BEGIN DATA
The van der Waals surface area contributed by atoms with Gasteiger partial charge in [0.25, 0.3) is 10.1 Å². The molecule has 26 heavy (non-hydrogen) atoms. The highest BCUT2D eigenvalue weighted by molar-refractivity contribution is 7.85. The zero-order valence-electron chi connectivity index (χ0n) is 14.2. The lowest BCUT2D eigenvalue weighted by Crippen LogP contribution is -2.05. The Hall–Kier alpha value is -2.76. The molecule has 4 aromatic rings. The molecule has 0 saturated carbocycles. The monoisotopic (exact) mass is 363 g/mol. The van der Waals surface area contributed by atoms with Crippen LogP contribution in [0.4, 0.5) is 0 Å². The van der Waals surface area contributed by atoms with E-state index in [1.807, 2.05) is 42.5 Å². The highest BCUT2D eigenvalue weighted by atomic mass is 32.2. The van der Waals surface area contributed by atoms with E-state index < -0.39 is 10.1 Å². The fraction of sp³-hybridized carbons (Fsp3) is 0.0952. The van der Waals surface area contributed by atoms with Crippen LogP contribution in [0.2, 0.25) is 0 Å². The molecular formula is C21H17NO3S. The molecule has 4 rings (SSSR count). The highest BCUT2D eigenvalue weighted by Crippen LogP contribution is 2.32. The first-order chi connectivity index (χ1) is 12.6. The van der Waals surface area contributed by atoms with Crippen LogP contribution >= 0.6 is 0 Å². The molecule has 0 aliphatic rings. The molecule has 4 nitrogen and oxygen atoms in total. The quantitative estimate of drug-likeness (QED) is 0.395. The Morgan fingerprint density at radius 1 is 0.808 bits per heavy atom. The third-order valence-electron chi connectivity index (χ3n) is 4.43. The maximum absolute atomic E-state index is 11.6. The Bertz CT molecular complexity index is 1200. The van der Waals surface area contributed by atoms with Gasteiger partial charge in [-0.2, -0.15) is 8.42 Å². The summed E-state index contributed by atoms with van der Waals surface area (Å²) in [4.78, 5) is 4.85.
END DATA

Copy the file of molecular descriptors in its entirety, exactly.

The van der Waals surface area contributed by atoms with Gasteiger partial charge in [0.25, 0.3) is 10.1 Å². The molecule has 26 heavy (non-hydrogen) atoms. The highest BCUT2D eigenvalue weighted by molar-refractivity contribution is 7.85. The zero-order valence-electron chi connectivity index (χ0n) is 14.2. The lowest BCUT2D eigenvalue weighted by Crippen LogP contribution is -2.05. The Hall–Kier alpha value is -2.76. The molecule has 4 aromatic rings. The molecule has 0 saturated carbocycles. The monoisotopic (exact) mass is 363 g/mol. The van der Waals surface area contributed by atoms with Crippen LogP contribution in [0.4, 0.5) is 0 Å². The van der Waals surface area contributed by atoms with E-state index in [1.807, 2.05) is 42.5 Å². The highest BCUT2D eigenvalue weighted by atomic mass is 32.2. The van der Waals surface area contributed by atoms with E-state index < -0.39 is 10.1 Å². The fraction of sp³-hybridized carbons (Fsp3) is 0.0952. The van der Waals surface area contributed by atoms with Crippen LogP contribution in [0.2, 0.25) is 0 Å². The molecular formula is C21H17NO3S. The molecule has 4 rings (SSSR count). The highest BCUT2D eigenvalue weighted by Crippen LogP contribution is 2.32. The first-order chi connectivity index (χ1) is 12.6. The van der Waals surface area contributed by atoms with Crippen LogP contribution >= 0.6 is 0 Å². The molecule has 0 aliphatic rings. The molecule has 4 nitrogen and oxygen atoms in total. The quantitative estimate of drug-likeness (QED) is 0.395. The Morgan fingerprint density at radius 1 is 0.808 bits per heavy atom. The third-order valence-electron chi connectivity index (χ3n) is 4.43. The maximum absolute atomic E-state index is 11.6. The Bertz CT molecular complexity index is 1200. The van der Waals surface area contributed by atoms with Gasteiger partial charge in [-0.2, -0.15) is 8.42 Å². The summed E-state index contributed by atoms with van der Waals surface area (Å²) in [4.78, 5) is 4.85.